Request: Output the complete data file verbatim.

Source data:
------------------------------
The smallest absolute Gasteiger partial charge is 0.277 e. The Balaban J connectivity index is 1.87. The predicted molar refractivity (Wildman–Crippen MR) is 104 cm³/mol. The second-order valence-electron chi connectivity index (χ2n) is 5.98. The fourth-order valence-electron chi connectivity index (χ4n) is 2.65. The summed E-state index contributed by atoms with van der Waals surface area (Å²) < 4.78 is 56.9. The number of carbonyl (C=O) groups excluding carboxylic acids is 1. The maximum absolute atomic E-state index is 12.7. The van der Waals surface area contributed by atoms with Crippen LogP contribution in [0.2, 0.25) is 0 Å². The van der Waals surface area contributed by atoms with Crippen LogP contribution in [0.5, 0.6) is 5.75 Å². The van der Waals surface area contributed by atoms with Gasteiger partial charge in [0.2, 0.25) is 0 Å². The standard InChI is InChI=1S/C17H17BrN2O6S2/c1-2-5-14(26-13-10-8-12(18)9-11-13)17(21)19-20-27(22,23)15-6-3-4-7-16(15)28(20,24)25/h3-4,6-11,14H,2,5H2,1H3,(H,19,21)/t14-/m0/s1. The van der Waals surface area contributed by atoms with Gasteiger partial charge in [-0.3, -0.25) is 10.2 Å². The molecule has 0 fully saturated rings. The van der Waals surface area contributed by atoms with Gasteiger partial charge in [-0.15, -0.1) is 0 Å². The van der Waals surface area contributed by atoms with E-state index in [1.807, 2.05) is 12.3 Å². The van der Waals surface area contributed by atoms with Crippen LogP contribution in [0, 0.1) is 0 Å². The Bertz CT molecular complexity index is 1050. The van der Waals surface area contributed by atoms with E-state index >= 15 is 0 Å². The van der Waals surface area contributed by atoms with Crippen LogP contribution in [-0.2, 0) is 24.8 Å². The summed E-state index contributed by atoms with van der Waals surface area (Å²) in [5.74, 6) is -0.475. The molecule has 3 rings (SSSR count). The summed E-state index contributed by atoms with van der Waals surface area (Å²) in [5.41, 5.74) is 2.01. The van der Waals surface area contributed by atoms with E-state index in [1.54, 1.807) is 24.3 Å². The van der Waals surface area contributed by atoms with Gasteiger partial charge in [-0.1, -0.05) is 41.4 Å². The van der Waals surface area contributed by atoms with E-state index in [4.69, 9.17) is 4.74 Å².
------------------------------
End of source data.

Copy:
The smallest absolute Gasteiger partial charge is 0.277 e. The Balaban J connectivity index is 1.87. The predicted molar refractivity (Wildman–Crippen MR) is 104 cm³/mol. The second-order valence-electron chi connectivity index (χ2n) is 5.98. The fourth-order valence-electron chi connectivity index (χ4n) is 2.65. The summed E-state index contributed by atoms with van der Waals surface area (Å²) < 4.78 is 56.9. The number of carbonyl (C=O) groups excluding carboxylic acids is 1. The maximum absolute atomic E-state index is 12.7. The van der Waals surface area contributed by atoms with Crippen LogP contribution in [0.2, 0.25) is 0 Å². The van der Waals surface area contributed by atoms with Crippen LogP contribution in [0.5, 0.6) is 5.75 Å². The van der Waals surface area contributed by atoms with Gasteiger partial charge in [0.2, 0.25) is 0 Å². The standard InChI is InChI=1S/C17H17BrN2O6S2/c1-2-5-14(26-13-10-8-12(18)9-11-13)17(21)19-20-27(22,23)15-6-3-4-7-16(15)28(20,24)25/h3-4,6-11,14H,2,5H2,1H3,(H,19,21)/t14-/m0/s1. The van der Waals surface area contributed by atoms with Gasteiger partial charge in [-0.3, -0.25) is 10.2 Å². The molecule has 0 fully saturated rings. The van der Waals surface area contributed by atoms with Gasteiger partial charge in [-0.15, -0.1) is 0 Å². The van der Waals surface area contributed by atoms with E-state index in [1.807, 2.05) is 12.3 Å². The van der Waals surface area contributed by atoms with Crippen LogP contribution in [0, 0.1) is 0 Å². The Bertz CT molecular complexity index is 1050. The van der Waals surface area contributed by atoms with E-state index >= 15 is 0 Å². The van der Waals surface area contributed by atoms with Crippen LogP contribution in [-0.2, 0) is 24.8 Å². The summed E-state index contributed by atoms with van der Waals surface area (Å²) in [5.74, 6) is -0.475. The molecule has 3 rings (SSSR count). The summed E-state index contributed by atoms with van der Waals surface area (Å²) in [5.41, 5.74) is 2.01. The van der Waals surface area contributed by atoms with E-state index in [1.54, 1.807) is 24.3 Å². The van der Waals surface area contributed by atoms with Gasteiger partial charge in [-0.1, -0.05) is 41.4 Å². The van der Waals surface area contributed by atoms with E-state index in [4.69, 9.17) is 4.74 Å².